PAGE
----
Sonny Moore, aka Skrillex, has no problem working with Justin Bieber and doesn't think Deadmau5 should have a problem with it either. And he thinks punk will make a comeback...someday. Those are a couple of notes that we took away from the superstar producer's interview with Rolling Stone.
In a piece that was posted online today from the June issue, Rolling Stone spoke with Moore about the current state of his career and EDM itself. "You just gotta go on with that feeling of inspiration," the producer said when asked about the success of his duo act with Diplo, Jack Ü. "And a lot of times you end up somewhere you don't ever expect to be."
When asked about working with Bieber and being chided by fellow DJ Deadmau5, he said: "If he was a real friend, he would come to me...rather than blowing it up all over the Internet...and I would say to him, 'I enjoy working with Justin Bieber!' I'm a fan of his voice. And if you're a producer and you get an opportunity to work with someone who's the biggest artist in the world – for better or for worse – what would you say? Would you say no?"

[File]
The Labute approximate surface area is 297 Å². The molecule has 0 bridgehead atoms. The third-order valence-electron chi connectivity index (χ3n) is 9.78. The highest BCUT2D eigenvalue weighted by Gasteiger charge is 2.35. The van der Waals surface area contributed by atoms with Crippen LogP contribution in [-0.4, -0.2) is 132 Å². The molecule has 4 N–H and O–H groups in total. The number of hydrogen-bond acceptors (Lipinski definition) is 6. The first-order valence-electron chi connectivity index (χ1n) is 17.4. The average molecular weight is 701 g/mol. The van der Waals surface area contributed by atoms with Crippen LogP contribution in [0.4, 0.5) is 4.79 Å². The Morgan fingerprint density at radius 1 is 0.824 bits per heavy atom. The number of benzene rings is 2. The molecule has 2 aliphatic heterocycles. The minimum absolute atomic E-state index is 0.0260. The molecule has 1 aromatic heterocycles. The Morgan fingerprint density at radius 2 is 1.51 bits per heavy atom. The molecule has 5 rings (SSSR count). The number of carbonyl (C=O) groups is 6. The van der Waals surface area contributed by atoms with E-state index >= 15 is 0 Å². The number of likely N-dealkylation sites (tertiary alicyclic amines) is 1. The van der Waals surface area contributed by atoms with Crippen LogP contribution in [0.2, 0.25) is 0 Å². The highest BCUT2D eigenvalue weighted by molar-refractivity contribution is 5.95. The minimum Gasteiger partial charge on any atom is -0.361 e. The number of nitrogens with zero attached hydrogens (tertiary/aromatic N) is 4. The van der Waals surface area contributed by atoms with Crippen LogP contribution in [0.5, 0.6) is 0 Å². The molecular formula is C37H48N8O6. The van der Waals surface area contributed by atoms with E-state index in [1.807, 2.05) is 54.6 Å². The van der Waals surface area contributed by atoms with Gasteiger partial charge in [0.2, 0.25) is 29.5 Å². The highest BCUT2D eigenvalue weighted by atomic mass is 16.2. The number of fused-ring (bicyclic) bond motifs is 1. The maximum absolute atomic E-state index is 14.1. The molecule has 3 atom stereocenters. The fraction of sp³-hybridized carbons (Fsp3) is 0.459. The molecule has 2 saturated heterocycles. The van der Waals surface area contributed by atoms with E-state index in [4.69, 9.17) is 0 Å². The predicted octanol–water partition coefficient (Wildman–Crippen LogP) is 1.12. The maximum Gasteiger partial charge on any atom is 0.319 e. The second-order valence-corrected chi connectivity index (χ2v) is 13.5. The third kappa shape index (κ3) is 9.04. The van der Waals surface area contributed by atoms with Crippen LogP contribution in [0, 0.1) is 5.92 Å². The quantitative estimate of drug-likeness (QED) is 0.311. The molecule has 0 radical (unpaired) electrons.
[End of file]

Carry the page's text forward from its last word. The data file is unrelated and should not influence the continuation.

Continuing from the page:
Asked what it would take for Moore to get excited about rock, he criticized the genre for not being dangerous enough, stating: "Music's gotta be dangerous, and that's what I feel like rock has lacked. The most dangerous music right now is electronic music and hip-hop. The best artists take limited resources and create the most out of them, and that's what people are doing with computers and samplers...But the kids are going to inevitably start punk bands again. It's going to happen."
He also offered his appraisal of the currently discussed EDM-bubble: "A lot of people who ask about the state of EDM don't know what they're asking. Are you asking me how long people are going to make EDM? Or are you asking how long people are going to make computer music? Because people won't stop making music on the computer until computers go away. But as far as a certain culture and aspect of EDM, yeah, I do believe that it will go away, because the ratio of businesspeople is trumping the ratio of actual artistry."